A few years back, I remember coaching a young kid named Andrew Frohner in Pop Warner Football. Andrew had never played tackle football and was one of the smallest kids on our team.
They have a rule in Pop Warner: Each child must receive a minimum of 10 plays per game. That’s approximately the amount of plays Andrew was receiving at the time. Andrew’s outlook was always consistently positive, and he played hard every single down, including drills in practice. He ran out every wind sprint and gave his all.
Rather than be ruffled by his limit of 10 plays per game, Andrew always had this irresistible smile on his face and tried as hard as he could for however many plays he received.
One day, after we moved him from defensive line to defensive backfield, he said, “Coach, I don’t care how many plays I get. I just want to practice and get better.”
Well, better he got! Andrew and my son Tanner are now the starting safeties on the San Clemente Tritons Varsity Football team. They just went 12-2, won the Seaview Legue Championship and played for the CIF Southern Section Championship. They leave nothing behind in their games except for skin and a little blood. Aside from my son, I couldn’t be more proud for Andrew Frohner.
The classic example of Andrew’s football evolution was the game against Trabuco Hills on October 30, 2014, at Tallahassee Stadium. Andrew already had two game-saving interceptions, one of which he absolutely STOLE from Division 1 Oregon Commit, a wide receiver named Jacob Breeland, in the end zone. He also had to steal from the zebra. Thank God for the white hat making the right call.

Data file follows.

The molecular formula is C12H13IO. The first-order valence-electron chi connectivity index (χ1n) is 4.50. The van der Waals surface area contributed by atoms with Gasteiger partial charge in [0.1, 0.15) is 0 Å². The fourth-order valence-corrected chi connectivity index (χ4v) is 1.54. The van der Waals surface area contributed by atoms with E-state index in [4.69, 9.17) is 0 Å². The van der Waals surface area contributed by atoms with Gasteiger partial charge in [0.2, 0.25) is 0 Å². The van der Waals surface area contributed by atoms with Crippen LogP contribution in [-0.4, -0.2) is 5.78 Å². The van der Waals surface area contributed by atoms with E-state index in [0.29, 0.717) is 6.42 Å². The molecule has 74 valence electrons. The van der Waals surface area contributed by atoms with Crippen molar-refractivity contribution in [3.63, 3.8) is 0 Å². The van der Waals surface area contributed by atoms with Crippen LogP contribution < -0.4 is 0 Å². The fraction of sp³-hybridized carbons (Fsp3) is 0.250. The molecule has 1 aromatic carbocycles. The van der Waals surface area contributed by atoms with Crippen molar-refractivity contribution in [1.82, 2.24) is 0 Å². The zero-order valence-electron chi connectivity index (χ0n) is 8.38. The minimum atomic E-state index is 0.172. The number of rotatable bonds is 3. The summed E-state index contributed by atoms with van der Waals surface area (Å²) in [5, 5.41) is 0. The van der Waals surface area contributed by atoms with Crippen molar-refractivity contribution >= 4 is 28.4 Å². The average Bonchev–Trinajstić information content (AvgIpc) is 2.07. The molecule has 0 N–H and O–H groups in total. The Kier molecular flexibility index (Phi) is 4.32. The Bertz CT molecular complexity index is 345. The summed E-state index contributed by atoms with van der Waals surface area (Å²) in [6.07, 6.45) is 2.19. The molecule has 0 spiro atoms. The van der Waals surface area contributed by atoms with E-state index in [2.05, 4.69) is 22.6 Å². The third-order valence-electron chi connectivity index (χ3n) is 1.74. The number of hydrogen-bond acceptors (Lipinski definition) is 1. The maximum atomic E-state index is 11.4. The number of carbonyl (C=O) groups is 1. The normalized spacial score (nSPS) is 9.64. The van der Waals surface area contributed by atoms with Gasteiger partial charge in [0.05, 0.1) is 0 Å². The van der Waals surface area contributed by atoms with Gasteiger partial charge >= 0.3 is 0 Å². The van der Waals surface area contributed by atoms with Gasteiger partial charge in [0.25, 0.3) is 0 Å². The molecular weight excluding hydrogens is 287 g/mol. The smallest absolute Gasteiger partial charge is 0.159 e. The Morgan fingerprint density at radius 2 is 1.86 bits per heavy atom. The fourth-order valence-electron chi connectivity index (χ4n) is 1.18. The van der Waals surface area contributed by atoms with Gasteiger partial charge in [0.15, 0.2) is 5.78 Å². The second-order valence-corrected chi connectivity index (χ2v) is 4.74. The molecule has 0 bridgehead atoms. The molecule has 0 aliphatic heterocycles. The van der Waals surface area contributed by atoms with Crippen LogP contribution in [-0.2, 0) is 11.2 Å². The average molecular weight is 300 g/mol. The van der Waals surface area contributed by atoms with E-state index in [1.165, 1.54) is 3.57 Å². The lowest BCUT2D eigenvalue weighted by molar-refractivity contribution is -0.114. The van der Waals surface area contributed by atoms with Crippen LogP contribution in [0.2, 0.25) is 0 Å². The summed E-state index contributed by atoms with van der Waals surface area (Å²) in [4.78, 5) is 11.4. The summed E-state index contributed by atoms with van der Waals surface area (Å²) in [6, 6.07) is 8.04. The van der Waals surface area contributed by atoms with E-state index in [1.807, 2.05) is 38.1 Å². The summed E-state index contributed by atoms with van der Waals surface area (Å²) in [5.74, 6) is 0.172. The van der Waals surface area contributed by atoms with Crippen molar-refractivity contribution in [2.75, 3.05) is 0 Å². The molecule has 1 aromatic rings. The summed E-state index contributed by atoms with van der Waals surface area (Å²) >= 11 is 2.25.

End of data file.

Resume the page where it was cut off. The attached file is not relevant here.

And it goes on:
Jacob Breeland is someone we may very well see play on Sundays in about six years—the real deal. Here’s how Breeland is described by recruiting reports: “Given his 6’5” 205lb frame, a future at tight end is probably in the cards for Breeland. He has the frame to build on and already displays impressive physicality in traffic and near the line of scrimmage.” Indeed, Breeland possesses deceptive downfield speed, presenting matchup issues for linebackers. Formidable size and reach give him an edge on elevated passes against defensive backs.
OK, so rival that with my scouting report on Andre Frohner: “Gutsy, scrappy, 160lbs in a rainstorm, 5’9” and possesses good speed along with high football intellect.”
So just visualize this match up!
The Tritons are leading 42-35 with moments left in the fourth quarter. The Trabuco Mustangs are driving down the field as the Trabuco QB hits Breeland on a short route… sending Breeland off to the races and the tying touchdown that will force overtime. Andrew comes up from the backfield and unloads his 160lbs on Breeland, helmet-to-chest at about the five-yard line… Breeland’s size and strength forcing Andrew backward toward the goal line as Andrew grabs, scratches, claws, pulls and gets a hold of Breeland’s jersey, dragging him down and stopping the Oregon recruit on fourth down at the one-foot line.
Tritons win!!!! TRITONS WIN!!!!
Listen, we have a great team but we couldn’t have won the game that evening without Andrew Frohner on the Tallahassee Football stadium field. Now that’s football evolution created through heart and attitude. Go Tritons.
One Team, One Town… One Town, One Team.